There is a nice spot just down the road, about a kilometre from the turnoff, on the banks of the Isis River. Eventually however we decide to stay right where we are.

During the evening the wind picks up, eventually becoming a full-on gale. Our neighbours (Derek & Joyce, a couple we camped with near Geraldton over a year ago) have their son with them and he's sleeping in a tent next to the van. At some point during the night the tent collapses, and Derek has to extract his son from his canvas body bag.

Thu 19 Feb

The Wilderness Gallery is located just outside the national park at Doherty's lodge. It has photographs on display from some of Australia's best nature photographers. There's some of mine there too.

I spend the entire afternoon looking at the photographs, and getting to know the people at the gallery. Pat Sabine, the director, I've dealt with many times via phone and email but it's good to actually meet her. I also meet Dave and Craig, two other members of the staff.

We seem to have a lot in common, Dave is a photographer, and Craig's a semi-retired computer type.

The wind is still howling, we had planned to take a roundabout way back to the north east, via the high country and the west, but the weather has caused us to start looking at maps for an alternative. It's just too cold.

Fri 20 Feb

We stay at the Cradle turnoff. I want to revisit the gallery, but it's raining and windy, so we just hibernate inside.

Just after lunch the weather abates, or appears to. It's only two kilometres to the gallery, I should make it before the next downpour.

I get about half way before the first drops fall.

I spend another few hours looking at photographs and chatting with the gallery staff. I do like it here, but can't stay forever I suppose.

When I return to the bike I notice that the tyre is flat again. I ride home slowly but decide to deal with the tyre at a later date, in a warmer and more convenient place. I won't need it for a couple of days anyway.

Sometime during the night the wind picks up again, it's really howling around the truck.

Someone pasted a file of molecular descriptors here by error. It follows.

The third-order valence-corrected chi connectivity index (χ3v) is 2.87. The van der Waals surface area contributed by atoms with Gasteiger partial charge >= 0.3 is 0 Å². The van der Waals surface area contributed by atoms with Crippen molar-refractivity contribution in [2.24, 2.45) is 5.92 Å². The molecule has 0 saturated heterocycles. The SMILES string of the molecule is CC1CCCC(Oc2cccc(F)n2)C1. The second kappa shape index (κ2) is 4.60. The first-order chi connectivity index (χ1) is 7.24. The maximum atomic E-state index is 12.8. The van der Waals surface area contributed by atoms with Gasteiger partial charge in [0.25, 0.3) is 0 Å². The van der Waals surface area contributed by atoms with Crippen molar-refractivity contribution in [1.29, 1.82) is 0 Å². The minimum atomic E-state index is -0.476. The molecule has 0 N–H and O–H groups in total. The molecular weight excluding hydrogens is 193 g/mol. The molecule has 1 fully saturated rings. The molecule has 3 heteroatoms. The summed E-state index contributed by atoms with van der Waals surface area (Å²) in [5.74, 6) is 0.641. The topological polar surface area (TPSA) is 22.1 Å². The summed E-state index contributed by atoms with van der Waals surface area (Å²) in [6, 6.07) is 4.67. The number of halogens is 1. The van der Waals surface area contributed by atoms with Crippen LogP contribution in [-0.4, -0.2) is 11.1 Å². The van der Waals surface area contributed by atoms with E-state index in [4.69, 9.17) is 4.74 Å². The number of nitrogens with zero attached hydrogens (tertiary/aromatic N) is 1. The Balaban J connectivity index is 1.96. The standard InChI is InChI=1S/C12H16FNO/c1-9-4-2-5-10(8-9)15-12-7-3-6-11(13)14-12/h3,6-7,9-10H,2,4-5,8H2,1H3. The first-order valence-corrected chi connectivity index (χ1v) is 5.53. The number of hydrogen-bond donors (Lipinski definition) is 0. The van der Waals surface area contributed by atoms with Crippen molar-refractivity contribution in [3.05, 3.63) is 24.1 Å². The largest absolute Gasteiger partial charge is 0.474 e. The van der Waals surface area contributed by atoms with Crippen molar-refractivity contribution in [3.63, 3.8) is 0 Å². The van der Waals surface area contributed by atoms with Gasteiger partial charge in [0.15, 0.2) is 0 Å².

Our current plan is to head east for another month or so, then get on the boat back to the mainland. However, if the weather is no better over on the east coast, we may forget the "month or so" and just get on the boat.

Sat 21 Feb

The truck won't start, it's been too cold over night (7° this morning inside the truck) and I'm sure the batteries have never fully recovered from their total discharge while I was in the Tarkine.

After some ado with the generator and battery charger we finally head off.

We drive down the first hill, across the flat and up the next hill, almost.

While crossing the flat I noticed a slight loss of power. As we start to climb the hill the power loss becomes more obvious and I find myself changing down gears sooner than I would expect. Near the top, I have to change down to first gear, not unknown for us on a steep hill, but this isn't a steep hill.

Eventually it becomes obvious that even first won't do, I depress the clutch with a view to changing into low range to get us over the hill, but the motor stops.

It refuses to restart, and we're in the middle of the road on a hill.

There's no shoulder to pull onto here, the nearest being about 300m back down the hill. With no motor I've got no compressor and, very shortly, will have no air as the reservoirs on these old trucks aren't very large. With no air my spring chamber will engage the emergency brake, and we will stay right at that place until the problem's fixed.

I release the brakes and start free wheeling backwards, trying to reach a spot where I can pull off the road, and trying to use the brakes as little as possible, because with every activation I can see the air pressure drop.

After a minute or so the pressure is almost gone so I pull off the road as far as possible. We're not at the bottom of the hill but the slope isn't too bad.

Chris jumps out and chocks the wheels.

Now what?

I think about the symptoms and decide that we had a fuel starvation problem, and the most likely cause is a blocked fuel filter.

After some investigation that does appear to be the problem. I don't have a spare and so try to clean the old one.

An hour later the filter is back in place and we start to bleed the lines, with little success.

At about this time a minibus pulls up. The driver's name is Dennis, and he owns a fleet of busses.

He has a look and reckons that the filter is still no good, he's got some in his workshop in Wilmot, about 30k away. If I want to ride down I can have one.

He gives me directions, which I promptly forget, then heads off.

We preserver for a while but it's obvious we're wasting our time, so I have lunch and get a bike out.

Trouble is the tyre's flat, and we have no motor so no compressed air to inflate it. No problems, I'll get the other bike out.

It won't start, probably because it hasn't been ridden for months.

Still, this is one reason I wanted two identical bikes, the parts are interchangeable. I pull the front wheels off both bikes, swap them, then ride down to Wilmot.

When I get there I have no idea where Dennis lives, so I ask the local store owner if she knows.

"Yes" she says, but is not forthcoming with any more information.

"Can you tell me?"